I had an unusual issue that came to my attention this week in regards to using Telerik's RadGrid for displaying a long list of items, in this case 83, when the pagination size was set to 100, as expected the page height grew exponentially over the initial 425px height for this particular RadPageView. On this particular RadGrid my far right hand column had an edit column in which a RadWindow would open to a one field, two button page. Redirecting to an entirely new page made no sense in this situation, thus why I went with the RadWindow control in the first place. Before I dive into the issue and the solution I came up with, you can download the full source code for this post here. For this example I am using a pretty common situation, listing all of the users with their email address and "IDs": [caption id="attachment_1791" align="aligncenter" width="300"]Telerik RadGrid with a PageSize of 10 Telerik RadGrid with a PageSize of 10[/caption] With the Edit User LinkButton opening a RadWindow indicating you can Edit the User's ID: [caption id="attachment_1794" align="aligncenter" width="300"]Telerik RadGrid with RadWindow Telerik RadGrid with RadWindow[/caption] So where does the problem lie? When you have a PageSize high or any content that expands far more than what is visible initially and you open your RadWindow: [caption id="attachment_1795" align="aligncenter" width="300"]Telerik RadGrid with PageSize <span classset to 50" width="300" height="236" class="size-medium wp-image-1795" /> Telerik RadGrid with PageSize set to 50[/caption] The RadWindow appears where you would expect it to if you were still at the top of the page. So can you fix this so the RadWindow appears in the center of the visible area of your browser no matter how far down you are? On your OnItemDataBound code behind:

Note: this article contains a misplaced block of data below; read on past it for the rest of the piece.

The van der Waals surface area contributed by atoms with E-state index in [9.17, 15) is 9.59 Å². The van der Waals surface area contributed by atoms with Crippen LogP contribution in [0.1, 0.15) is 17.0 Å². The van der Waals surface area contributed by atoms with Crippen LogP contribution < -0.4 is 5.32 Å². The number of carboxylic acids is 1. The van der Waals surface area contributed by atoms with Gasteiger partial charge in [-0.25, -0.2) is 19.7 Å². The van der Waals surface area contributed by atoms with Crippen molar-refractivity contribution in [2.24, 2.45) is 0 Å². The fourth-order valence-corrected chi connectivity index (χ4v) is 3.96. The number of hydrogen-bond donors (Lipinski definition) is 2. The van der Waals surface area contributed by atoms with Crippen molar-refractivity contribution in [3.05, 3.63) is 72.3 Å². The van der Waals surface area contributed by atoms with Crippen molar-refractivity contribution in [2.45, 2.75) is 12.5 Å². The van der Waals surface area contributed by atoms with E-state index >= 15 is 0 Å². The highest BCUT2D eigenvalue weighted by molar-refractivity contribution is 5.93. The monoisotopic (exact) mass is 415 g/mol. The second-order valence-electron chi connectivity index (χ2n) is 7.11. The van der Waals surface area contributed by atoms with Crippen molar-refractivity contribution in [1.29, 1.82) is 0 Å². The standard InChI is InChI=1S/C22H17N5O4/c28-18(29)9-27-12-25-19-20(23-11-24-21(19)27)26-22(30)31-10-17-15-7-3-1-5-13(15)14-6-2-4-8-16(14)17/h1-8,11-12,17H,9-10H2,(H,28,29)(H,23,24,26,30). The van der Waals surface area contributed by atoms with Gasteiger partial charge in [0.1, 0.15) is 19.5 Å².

protected void rgMain_OnItemDataBound(object sender, GridItemEventArgs e) {